UN nuclear monitors have advised Japan to consider expanding the evacuation zone around the stricken reactors at the Fukushima Daiichi plant. An exclusion zone with a radius of 20km (12 miles) is currently in place but the UN says safe radiation limits have been exceeded 40km away. Meanwhile, radioactive iodine levels in seawater near the plant reached a new record – 4,385 times the legal limit.
What do the apologists reckon the total cost of the first evacuation, a second evacuation and the eventual clean-up is going to be? Certainly many many billions. And who will pay for that? Not TEPCO – it looks like they are going to be nationalised. When it comes to climate change mitigation there is no such thing as a cheap lunch – and nuclear power is once again proving to be very expensive and more than a bit indigestable.
This is the first nuclear accident in a densely populated area in a ‘civilised’ country with a top engineering reputation . . . and it has exposed the true potential cost of nuclear power, far beyond the ability of a private energy company to deal with. Why should the Japanese taxpayer put up with the disruption and cost? Where now ‘unsubsidised’ nuclear power in the UK?
No, this does not prove how wonderful nuclear power is – and every day TEPCO and the government fail to get on top of it and the situation worsens another nail is driven into the nuclear industry’s coffin. Monbiot and Lynas are going to look like utter idiots when this is over – Monbiot more so because at least Lynas is not a recent convert.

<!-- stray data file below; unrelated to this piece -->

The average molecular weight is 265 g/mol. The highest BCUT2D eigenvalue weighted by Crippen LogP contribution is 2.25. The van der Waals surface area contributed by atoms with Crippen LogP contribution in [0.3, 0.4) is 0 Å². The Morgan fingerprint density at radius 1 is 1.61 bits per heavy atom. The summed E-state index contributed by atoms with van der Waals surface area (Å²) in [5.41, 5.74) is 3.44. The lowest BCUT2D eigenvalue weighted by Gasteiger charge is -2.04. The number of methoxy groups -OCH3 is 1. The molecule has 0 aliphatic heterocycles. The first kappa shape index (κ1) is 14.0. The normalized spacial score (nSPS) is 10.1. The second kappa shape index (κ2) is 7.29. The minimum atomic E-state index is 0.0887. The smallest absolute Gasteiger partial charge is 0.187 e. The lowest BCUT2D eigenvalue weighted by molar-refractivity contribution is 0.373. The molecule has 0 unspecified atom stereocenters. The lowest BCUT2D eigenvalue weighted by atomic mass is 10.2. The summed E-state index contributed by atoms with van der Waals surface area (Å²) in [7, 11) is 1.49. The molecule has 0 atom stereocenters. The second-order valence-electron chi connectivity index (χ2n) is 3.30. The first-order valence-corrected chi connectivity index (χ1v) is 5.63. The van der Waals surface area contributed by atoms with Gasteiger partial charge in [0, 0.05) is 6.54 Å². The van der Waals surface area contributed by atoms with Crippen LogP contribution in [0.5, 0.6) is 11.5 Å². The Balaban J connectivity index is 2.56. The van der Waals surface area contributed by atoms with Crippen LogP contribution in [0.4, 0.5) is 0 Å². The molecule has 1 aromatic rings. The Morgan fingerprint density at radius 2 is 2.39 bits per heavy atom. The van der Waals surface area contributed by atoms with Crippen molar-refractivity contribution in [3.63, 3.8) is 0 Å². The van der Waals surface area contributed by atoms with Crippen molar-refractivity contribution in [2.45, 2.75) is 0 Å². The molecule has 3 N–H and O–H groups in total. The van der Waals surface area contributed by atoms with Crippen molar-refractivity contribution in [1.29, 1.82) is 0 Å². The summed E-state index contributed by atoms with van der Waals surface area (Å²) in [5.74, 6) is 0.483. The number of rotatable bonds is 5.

Tidal barrages or nuclear power – U-turns and twitchers
On October 18th 2010 Chris Huhne, the UK Energy Secretary, publicly scrapped plans for a Severn tidal barrage that would have generated 5% of the UK’s future energy needs. In its place he announced eight potential sites for building new nuclear power stations by 2025 that would generate an equivalent amount of electricity.
There are several facets of this that are disturbing. From the political point of view this represented another huge LibDem U-turn. Huhne stood on a no-nuclear ticket at the general election and had long been a vocal opponent of nuclear power. Here’s what Huhne had to say about nuclear power in 2007:
“Nuclear is a tried, tested and failed technology. New nuclear would be economically foolhardy, environmentally irresponsible and pose long-term security questions that are impossible to address. “If we opt for a new generation of nuclear reactors, future generations may rue the day. We will be encumbering them with high costs and enormous and unknowable liabilities. We will miss a key opportunity to pioneer a green future.”